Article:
Severe Drought Expands In Carolinas
Carolinas experiencing among worst drought conditions in southeast
The U.S. Drought Monitor has updated its drought map, which now includes a greatly expanded Stage 2 (Severe) drought region in the Carolinas. The region overlays much of the middle and lower Catawba River basin.
Currently, water use restrictions are only voluntary, though local governments will also be evaluating the situation and possibly start issuing some mandatory restrictions.
According to Duke Energy's lake levels web page, some lakes on the Catawba River were around their target level, while others were down as much as 2.5 feet (Lake Norman) below target elevation.
If the next update of the Low Inflow Protocol (LIP) -- which factors in the U.S. Drought Monitor in deciding its stages -- also moves to Stage 2, there will be mandatory water use restrictions, including regarding lawn watering and car washing.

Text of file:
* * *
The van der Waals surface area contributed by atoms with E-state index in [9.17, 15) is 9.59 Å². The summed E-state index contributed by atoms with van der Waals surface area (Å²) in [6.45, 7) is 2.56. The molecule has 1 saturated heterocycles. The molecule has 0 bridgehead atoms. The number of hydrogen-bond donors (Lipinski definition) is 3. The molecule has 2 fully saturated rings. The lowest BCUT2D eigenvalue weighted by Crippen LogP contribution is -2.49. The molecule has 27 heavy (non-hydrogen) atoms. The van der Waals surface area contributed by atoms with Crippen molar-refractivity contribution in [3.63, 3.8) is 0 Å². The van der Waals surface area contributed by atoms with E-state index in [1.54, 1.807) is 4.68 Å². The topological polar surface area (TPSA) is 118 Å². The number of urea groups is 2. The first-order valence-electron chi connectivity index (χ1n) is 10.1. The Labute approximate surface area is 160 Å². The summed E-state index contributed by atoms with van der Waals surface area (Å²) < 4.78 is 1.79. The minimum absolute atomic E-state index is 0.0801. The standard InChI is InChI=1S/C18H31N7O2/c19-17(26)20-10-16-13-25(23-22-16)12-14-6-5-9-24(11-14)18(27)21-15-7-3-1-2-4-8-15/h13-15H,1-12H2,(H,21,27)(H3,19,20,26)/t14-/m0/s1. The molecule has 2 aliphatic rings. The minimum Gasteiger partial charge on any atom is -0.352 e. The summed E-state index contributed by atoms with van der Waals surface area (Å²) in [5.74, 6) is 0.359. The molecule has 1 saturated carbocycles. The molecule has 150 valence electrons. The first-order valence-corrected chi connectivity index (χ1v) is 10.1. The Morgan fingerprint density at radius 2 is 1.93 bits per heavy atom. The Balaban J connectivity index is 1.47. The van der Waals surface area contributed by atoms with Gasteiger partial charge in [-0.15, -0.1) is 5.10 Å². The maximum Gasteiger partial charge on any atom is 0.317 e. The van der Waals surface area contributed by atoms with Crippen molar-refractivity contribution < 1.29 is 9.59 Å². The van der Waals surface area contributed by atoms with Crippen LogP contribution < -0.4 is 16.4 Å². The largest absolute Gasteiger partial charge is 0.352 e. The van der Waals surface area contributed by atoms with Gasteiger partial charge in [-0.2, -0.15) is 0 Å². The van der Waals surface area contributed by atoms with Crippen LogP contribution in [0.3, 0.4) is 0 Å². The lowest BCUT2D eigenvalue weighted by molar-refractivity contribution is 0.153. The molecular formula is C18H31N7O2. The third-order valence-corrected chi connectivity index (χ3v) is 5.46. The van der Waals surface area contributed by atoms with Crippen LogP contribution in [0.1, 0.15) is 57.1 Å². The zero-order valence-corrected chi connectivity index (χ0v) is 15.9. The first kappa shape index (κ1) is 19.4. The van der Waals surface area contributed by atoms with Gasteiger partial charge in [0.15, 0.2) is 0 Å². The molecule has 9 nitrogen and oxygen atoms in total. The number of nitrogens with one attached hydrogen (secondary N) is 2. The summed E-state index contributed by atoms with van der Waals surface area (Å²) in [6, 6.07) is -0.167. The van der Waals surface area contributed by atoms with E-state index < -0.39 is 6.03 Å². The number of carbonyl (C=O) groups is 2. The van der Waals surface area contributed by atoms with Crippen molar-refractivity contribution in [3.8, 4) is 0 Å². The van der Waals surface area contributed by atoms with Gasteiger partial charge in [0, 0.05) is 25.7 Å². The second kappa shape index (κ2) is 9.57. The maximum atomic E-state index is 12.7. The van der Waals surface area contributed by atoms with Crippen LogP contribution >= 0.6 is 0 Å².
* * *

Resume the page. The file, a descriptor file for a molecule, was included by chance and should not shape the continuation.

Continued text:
The Catawba Riverkeeper Foundation reminds the public that one of the best ways to reduce water consumption in the basin is to reduce electrical use. The generation of electricity by coal, nuclear and natural gas facilities requires significant amounts of cooling water and ultimately comprise the majority of water consumption (net use; not available downstream because of evaporation) in the Catawba River basin.